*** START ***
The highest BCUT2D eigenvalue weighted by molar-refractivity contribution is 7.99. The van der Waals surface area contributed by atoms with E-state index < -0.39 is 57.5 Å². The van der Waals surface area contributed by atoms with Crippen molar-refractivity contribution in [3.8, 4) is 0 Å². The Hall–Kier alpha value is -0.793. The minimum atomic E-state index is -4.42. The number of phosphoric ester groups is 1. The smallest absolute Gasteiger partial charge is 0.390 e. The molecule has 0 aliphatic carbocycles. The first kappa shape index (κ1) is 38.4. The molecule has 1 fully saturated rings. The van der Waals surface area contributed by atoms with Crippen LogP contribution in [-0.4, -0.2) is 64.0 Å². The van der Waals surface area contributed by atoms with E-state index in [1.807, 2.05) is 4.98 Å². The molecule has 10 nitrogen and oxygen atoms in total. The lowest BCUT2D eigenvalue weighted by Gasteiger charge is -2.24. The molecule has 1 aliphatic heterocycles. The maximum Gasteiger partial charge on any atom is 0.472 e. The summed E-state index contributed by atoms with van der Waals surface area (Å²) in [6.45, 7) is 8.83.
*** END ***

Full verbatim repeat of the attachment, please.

The highest BCUT2D eigenvalue weighted by molar-refractivity contribution is 7.99. The van der Waals surface area contributed by atoms with E-state index < -0.39 is 57.5 Å². The van der Waals surface area contributed by atoms with Crippen molar-refractivity contribution in [3.8, 4) is 0 Å². The Hall–Kier alpha value is -0.793. The minimum atomic E-state index is -4.42. The number of phosphoric ester groups is 1. The smallest absolute Gasteiger partial charge is 0.390 e. The molecule has 0 aliphatic carbocycles. The first kappa shape index (κ1) is 38.4. The molecule has 1 fully saturated rings. The van der Waals surface area contributed by atoms with Crippen LogP contribution in [-0.4, -0.2) is 64.0 Å². The van der Waals surface area contributed by atoms with E-state index in [1.807, 2.05) is 4.98 Å². The molecule has 10 nitrogen and oxygen atoms in total. The lowest BCUT2D eigenvalue weighted by Gasteiger charge is -2.24. The molecule has 1 aliphatic heterocycles. The maximum Gasteiger partial charge on any atom is 0.472 e. The summed E-state index contributed by atoms with van der Waals surface area (Å²) in [6.45, 7) is 8.83.